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Commonly encountered pre-packaged desiccants are solids, and work through absorption or adsorption of water, or a combination of the two. Desiccants for specialised purposes may be in forms other than solid, and may work through other principles, such as chemical bonding of water molecules.
Pre-packaged desiccant is most commonly used to remove humidity that would normally degrade or even destroy products sensitive to moisture. Silica gel, calcium sulfate, montmorillonite clay, and molecular sieves are commonly used as desiccants.
Rice is a common "low-tech" alternative, frequently used for example in salt-shakers to maintain granularity of table-salt for effective pouring or shaking. Rice, however, is not a good general purpose desiccant since, unless immersed in an organism-hostile environment like pure salt, over time may be eaten by creatures that might in turn pollute the product that is being preserved. Salt itself is another effective desiccant, used for millennia in preparation of dried foodstuffs.
Additional recommended knowledge
A desiccant may be chosen for a particular task based not only on its effectiveness at drying, but also perhaps for any natural antibiotic/fungicidal/pesticidal effect, or for a lack of harmful effect on humans -- for instance salt has a natural antibiotic and anti-fungal effect and is not harmful to humans when consumed in moderate quantities, hence its popular use as drying agent in preparation of dried foods.
Desiccants may also incorporate secondary substances in order to achieve such antibiotic etc properties. These may be mineral, synthetic, or herbal in origin, and vary in toxicity toward humans.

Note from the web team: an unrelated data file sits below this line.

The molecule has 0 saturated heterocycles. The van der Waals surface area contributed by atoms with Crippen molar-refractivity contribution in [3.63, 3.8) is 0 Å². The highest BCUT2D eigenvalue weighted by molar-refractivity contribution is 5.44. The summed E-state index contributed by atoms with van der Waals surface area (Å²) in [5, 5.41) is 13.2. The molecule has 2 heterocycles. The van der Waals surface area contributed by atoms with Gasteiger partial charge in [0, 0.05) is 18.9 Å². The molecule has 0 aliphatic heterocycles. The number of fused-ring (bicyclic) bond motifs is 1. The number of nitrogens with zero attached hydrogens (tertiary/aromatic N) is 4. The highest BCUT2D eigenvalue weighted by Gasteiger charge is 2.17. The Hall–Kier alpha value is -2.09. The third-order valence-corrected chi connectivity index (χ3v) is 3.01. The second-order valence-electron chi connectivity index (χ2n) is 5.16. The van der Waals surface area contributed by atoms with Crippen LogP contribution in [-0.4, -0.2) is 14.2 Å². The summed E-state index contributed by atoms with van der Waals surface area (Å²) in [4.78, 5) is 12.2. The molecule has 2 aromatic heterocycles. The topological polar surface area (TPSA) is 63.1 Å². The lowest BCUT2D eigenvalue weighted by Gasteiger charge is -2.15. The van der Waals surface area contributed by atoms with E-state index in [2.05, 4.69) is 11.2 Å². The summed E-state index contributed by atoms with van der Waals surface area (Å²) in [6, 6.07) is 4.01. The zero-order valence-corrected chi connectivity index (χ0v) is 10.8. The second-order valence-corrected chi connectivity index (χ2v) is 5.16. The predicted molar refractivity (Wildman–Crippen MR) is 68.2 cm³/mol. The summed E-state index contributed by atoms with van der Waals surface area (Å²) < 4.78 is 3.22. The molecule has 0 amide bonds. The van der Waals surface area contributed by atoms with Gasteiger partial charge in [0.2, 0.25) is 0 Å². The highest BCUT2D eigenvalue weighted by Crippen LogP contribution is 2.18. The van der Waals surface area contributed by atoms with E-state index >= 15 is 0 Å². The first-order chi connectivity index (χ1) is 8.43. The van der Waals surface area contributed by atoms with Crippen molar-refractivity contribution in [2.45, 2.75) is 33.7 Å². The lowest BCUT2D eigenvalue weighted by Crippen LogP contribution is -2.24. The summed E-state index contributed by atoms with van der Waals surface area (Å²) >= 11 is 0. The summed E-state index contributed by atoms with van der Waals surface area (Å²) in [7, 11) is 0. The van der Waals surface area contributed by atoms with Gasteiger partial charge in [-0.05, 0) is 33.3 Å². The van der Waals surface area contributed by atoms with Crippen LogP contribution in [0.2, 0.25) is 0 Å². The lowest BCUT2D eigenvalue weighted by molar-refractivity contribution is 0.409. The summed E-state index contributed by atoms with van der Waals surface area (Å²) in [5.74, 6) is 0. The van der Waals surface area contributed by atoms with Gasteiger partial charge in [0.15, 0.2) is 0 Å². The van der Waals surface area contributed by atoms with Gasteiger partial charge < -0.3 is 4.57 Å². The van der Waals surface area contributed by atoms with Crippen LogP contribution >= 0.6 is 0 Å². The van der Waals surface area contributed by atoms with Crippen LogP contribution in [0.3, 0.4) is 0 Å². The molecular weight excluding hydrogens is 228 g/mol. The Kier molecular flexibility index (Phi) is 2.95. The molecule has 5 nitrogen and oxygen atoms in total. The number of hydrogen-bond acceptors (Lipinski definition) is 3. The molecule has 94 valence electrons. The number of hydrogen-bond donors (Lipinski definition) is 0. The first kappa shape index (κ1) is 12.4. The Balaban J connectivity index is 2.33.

Because of their common use in preservation, usually it is desirable for a desiccant to be substantially chemically stable or chemically inert, and a number of useful desiccants with this property have been identified and are in common use, such as silica gel, chalk- and clay-based desiccants.
One measure of desiccant efficiency is the ratio (or percentage) of water storeable in the desiccant, relative to the mass of desiccant (ie weight).
Another measure is the residual relative humidity of the air or other fluid being dried.
The performance of any desiccant varies with temperature and both relative and absolute humidity. To some extent the performance can be described, but most commonly the final choice of which desiccant best suits a given situation, and how much of it to use, and in what form, is made based on testing and experience.
Coloured saturation indicators
Often some sort of humidity indicator is included in the desiccant to show, by color changes, the degree of water-saturation of the desiccant. One commonly used indicator is cobalt chloride (CoCl2). Anhydrous cobalt chloride is blue. When it bonds with two water molecules, (CoCl2•2H2O), it turns purple. Further hydration results in the pink hexaaquacobalt(II) chloride complex [Co(H2O)6]Cl2.
Most useful desiccants can be recycled by thermally-induced drying, for example in a conventional kitchen oven.
Drying of solvents
Desiccants are also used to dry solvents, typically used for moisture free reactions (e.g. the Grignard reaction). While various desiccants are used in a variety of ways, the method generally involves stirring the desired solvent with the drying agent.
Often, the drying agent will react with moisture to form an insoluble solid in the solvent being dehydrated, thus the precipitate can be removed by filtration. For more demanding applications, requiring very pure, anhydrous solvents a distillation rig is used to remove moisture and other impurities simultaneously.
Lavan, Z.; Jean-Baptiste Monnier, Worek, W. M.; 1982, "Second Law Analysis of Desiccant Cooling Systems", Journal of Solar Energy Engineering, Vol. 104, pp. 229-236.
|This article is licensed under the GNU Free Documentation License. It uses material from the Wikipedia article "Desiccant". A list of authors is available in Wikipedia.